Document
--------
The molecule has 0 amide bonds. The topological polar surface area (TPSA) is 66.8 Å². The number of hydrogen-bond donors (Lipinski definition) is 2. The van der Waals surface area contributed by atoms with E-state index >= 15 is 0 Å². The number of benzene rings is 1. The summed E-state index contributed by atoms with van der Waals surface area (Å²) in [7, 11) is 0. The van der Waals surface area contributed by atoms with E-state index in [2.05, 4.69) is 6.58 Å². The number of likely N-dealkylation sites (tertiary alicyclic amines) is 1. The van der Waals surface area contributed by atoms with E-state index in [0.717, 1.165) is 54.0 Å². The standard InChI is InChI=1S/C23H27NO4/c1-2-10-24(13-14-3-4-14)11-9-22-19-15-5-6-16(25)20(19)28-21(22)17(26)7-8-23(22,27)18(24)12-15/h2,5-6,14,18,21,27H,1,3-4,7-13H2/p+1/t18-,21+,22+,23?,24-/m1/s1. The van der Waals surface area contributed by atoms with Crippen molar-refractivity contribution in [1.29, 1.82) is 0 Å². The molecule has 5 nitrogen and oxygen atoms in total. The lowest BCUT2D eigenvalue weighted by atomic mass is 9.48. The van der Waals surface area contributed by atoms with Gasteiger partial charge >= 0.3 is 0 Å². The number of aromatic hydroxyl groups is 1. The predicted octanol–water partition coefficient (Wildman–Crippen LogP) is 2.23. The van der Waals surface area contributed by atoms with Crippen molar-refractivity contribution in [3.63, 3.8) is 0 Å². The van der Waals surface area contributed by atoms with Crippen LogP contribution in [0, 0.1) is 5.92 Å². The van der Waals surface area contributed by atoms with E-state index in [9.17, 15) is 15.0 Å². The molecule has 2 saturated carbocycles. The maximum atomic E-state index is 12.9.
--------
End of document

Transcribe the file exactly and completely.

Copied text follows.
The molecule has 0 amide bonds. The topological polar surface area (TPSA) is 66.8 Å². The number of hydrogen-bond donors (Lipinski definition) is 2. The van der Waals surface area contributed by atoms with E-state index >= 15 is 0 Å². The number of benzene rings is 1. The summed E-state index contributed by atoms with van der Waals surface area (Å²) in [7, 11) is 0. The van der Waals surface area contributed by atoms with E-state index in [2.05, 4.69) is 6.58 Å². The number of likely N-dealkylation sites (tertiary alicyclic amines) is 1. The van der Waals surface area contributed by atoms with E-state index in [0.717, 1.165) is 54.0 Å². The standard InChI is InChI=1S/C23H27NO4/c1-2-10-24(13-14-3-4-14)11-9-22-19-15-5-6-16(25)20(19)28-21(22)17(26)7-8-23(22,27)18(24)12-15/h2,5-6,14,18,21,27H,1,3-4,7-13H2/p+1/t18-,21+,22+,23?,24-/m1/s1. The van der Waals surface area contributed by atoms with Crippen molar-refractivity contribution in [1.29, 1.82) is 0 Å². The molecule has 5 nitrogen and oxygen atoms in total. The lowest BCUT2D eigenvalue weighted by atomic mass is 9.48. The van der Waals surface area contributed by atoms with Gasteiger partial charge >= 0.3 is 0 Å². The number of aromatic hydroxyl groups is 1. The predicted octanol–water partition coefficient (Wildman–Crippen LogP) is 2.23. The van der Waals surface area contributed by atoms with Crippen molar-refractivity contribution in [3.63, 3.8) is 0 Å². The van der Waals surface area contributed by atoms with Crippen LogP contribution in [0, 0.1) is 5.92 Å². The van der Waals surface area contributed by atoms with E-state index in [9.17, 15) is 15.0 Å². The molecule has 2 saturated carbocycles. The maximum atomic E-state index is 12.9.